Local MS patient benefits from controversial treatment in India | DrumhellerMail
Last updateThu, 18 Apr 2024 9am

Local MS patient benefits from controversial treatment in India

    On December 16, Alberta committed $1 million to fund observational studies on Canadian MS sufferers who have travelled out of country to receive the much debated “liberation treatment”.
    Drumheller resident Frank Laslo is one of hundreds of Canadian citizens who have travelled abroad to receive the treatment which has yet to be approved in Canada. It involves opening up the major veins in the neck with a balloon  to increase blood flow and the movement of iron deposits from the brain. The relation of these deposits and outward blood flow to MS has yet to be proven.
    But just over three months later, positive results are showing in the 71 year old man who travelled to India on October 17 to receive the $13,000 procedure.
    “We know it’s not a cure,” says Frank, who was diagnosed in 1991, “but it has increased my quality of life. Any little bit that can help means a lot to a person with MS.”
    There were immediate changes for Frank after the one day procedure and hospital stay, says his wife Blanche: colour returned to his face,  cold feet which many MS patients suffer has faded, he has more energy, better balance, and his restless leg syndrome is gone.
    “He looks like his old self,” says Blanche.
    “It was exciting– like a kid learning to walk,” she said, adding that five other Canadian couples travelled to the Indian hospital through a package deal with a company called Liberation Gateway, based out of Toronto.
    “Of all the people we knew there, all had improvement in their quality of life,” says Blanche. One patient with them during their hospital visit suffered from a persistent 10 year headache which faded after the CCSVI (Chronic cerebro-spinal venous insufficiency) procedure.
    Frank’s $13,000 procedure (not including air fare) was the result of months of research and being fed up with the 1,780 betaseron injections since 1998, which is said to reduce relapse rates in MS patients.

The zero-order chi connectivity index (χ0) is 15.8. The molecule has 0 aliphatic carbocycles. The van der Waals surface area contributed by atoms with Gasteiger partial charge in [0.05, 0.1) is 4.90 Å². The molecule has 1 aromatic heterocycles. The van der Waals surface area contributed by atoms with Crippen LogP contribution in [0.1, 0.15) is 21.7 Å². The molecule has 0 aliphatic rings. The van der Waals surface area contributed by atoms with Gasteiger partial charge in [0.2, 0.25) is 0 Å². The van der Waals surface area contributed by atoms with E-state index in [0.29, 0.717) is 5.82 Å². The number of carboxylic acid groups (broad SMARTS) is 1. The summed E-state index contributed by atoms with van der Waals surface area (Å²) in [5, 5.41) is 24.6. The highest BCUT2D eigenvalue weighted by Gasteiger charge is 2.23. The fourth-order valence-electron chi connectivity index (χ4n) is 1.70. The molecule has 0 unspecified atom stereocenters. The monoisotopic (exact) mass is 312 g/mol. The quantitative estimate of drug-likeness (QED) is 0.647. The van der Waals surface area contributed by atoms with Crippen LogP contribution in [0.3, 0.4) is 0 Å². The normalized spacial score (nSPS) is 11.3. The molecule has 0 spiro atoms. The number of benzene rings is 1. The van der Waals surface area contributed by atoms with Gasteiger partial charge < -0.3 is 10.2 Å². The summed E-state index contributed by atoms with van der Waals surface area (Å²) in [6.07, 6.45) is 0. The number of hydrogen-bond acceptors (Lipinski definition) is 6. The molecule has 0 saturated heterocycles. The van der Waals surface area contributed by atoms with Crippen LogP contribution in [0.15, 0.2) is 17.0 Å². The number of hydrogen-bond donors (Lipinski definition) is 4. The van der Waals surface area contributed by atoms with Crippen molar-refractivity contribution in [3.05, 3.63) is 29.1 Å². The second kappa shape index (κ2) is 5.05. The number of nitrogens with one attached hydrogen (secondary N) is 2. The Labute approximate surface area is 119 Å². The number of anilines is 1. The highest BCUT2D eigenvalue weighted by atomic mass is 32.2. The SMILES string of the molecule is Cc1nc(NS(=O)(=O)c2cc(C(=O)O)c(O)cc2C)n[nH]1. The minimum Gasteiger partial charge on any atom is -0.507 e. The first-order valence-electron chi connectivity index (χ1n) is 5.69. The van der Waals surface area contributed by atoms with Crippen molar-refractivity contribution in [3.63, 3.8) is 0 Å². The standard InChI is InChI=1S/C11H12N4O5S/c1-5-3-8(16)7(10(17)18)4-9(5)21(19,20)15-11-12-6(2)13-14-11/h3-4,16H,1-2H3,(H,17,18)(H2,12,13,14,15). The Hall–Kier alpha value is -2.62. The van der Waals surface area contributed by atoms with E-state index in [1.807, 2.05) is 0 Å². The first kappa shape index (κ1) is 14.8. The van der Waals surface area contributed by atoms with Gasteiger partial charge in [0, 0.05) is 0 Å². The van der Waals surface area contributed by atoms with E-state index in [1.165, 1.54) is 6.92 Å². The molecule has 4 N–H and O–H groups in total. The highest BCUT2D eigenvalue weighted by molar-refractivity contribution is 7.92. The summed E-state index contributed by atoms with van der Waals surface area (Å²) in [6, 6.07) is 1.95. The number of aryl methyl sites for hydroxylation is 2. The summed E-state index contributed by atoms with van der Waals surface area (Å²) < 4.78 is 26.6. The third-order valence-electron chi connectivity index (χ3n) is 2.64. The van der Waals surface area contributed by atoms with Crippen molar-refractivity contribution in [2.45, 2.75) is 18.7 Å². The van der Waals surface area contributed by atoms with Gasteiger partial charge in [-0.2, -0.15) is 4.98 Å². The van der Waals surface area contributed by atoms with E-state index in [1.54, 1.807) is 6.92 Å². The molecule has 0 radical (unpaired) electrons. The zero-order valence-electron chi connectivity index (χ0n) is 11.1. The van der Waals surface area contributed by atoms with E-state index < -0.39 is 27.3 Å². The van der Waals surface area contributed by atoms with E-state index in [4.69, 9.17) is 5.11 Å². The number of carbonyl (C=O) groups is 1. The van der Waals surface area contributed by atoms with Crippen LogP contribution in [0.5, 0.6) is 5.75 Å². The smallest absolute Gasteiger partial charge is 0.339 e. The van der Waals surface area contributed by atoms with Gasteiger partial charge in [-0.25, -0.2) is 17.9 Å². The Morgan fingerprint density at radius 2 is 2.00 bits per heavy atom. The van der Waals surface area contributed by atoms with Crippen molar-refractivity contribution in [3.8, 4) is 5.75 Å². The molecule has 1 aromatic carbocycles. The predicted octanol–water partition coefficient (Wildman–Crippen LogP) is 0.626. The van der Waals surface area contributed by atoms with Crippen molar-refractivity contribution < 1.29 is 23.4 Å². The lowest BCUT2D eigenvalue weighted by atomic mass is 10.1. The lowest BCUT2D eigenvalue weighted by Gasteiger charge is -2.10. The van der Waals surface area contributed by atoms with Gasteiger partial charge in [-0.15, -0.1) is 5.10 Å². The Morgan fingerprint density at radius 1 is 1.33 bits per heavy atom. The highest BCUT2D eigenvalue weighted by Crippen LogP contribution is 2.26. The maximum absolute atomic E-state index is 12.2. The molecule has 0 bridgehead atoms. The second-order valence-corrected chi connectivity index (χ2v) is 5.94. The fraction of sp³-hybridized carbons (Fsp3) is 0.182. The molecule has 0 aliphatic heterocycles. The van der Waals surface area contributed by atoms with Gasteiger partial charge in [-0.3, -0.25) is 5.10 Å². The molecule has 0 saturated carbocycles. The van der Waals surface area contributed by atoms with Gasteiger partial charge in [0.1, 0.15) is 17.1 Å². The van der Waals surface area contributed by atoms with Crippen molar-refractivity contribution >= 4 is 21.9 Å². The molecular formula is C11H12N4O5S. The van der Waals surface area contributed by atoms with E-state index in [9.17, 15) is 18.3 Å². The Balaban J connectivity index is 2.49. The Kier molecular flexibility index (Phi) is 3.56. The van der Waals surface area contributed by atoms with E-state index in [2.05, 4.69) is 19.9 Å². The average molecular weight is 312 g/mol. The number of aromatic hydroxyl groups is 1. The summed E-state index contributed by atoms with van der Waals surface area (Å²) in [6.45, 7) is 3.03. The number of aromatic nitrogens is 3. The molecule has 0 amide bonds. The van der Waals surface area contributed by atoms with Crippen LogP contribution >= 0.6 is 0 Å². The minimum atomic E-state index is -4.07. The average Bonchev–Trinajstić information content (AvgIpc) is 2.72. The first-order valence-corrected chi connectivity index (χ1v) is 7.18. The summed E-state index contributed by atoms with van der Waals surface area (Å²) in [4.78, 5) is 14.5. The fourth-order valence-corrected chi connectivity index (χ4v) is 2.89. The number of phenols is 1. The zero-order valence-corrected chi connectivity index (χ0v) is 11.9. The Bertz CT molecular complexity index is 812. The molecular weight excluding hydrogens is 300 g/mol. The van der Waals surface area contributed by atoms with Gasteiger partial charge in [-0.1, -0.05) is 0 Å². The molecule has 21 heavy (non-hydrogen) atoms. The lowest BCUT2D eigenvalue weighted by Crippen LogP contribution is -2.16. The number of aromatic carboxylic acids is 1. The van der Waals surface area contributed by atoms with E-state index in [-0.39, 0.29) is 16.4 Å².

Frank had a 75 per cent blockage in his left jugular vein before the procedure.
    “After you take it (betaseron) so long, it doesn’t seem to do anything. I have no idea how much it helped,” says Frank. “(The procedure) was expensive, but you can’t put a dollar figure on your health.”
    “We’re not sorry we went, at all,” says Frank.
    The Laslos are happy the Alberta government has committed $1 million dollars to conduct an “observational study”, which will track the results of Canadian patients who’ve travelled outside the country to undergo the liberation treatment.
    “They should’ve been on that bandwagon to study when it first came out,” says Frank. “At his age, we couldn’t wait for 5 or 10 years,” his wife adds.
    Drumheller MS Society Chapter President Deb Wynia is also happy to see Alberta start to fund research, following in the steps of Saskatchewan, Newfoundland and Labrador, and New Brunswick.
    Wynia personally wishes they’d skip the observational study and go straight to clinical testing, but understands there is no concrete evidence as to the credibility of the procedure.
    “Some people don’t have two or three years, but I do realize that this is probably the best way to go,” said Wynia.
    “We are ahead of where we were two years ago. I’m just glad they (Alberta) are listening to us.”
    Frank had no doubts when heading into a foreign country to receive the procedure, and encourages others with MS to research and take in consideration travelling for the procedure.
    “In my discussions with MS patients and advocates, researchers, neurologists and other medical experts, we agreed that an observational study would be very helpful,” the National Post quoted Alberta Health Minister Gene Zwozdesky saying. “Our government is committed to help build the body of evidence that will provide a clear indication, one way or the other, about the safety and effectiveness of this new treatment,” Mr. Zwozdesky said.
    Canada has one of the highest rates of multiple sclerosis in the world, with about 75,000 people affected by the disease.
    Alberta’s observational study, which will be conducted at the University of Alberta and the University of Calgary, as well as by other experts, will look at the safety and the side effects of venous procedures, including the Zamboni treatment.
    The Saskatchewan government in October announced a $5-million commitment toward funding clinical trials for the treatment, making it the first province to initiate such research. Newfoundland has undertaken its own observational study of the treatment.

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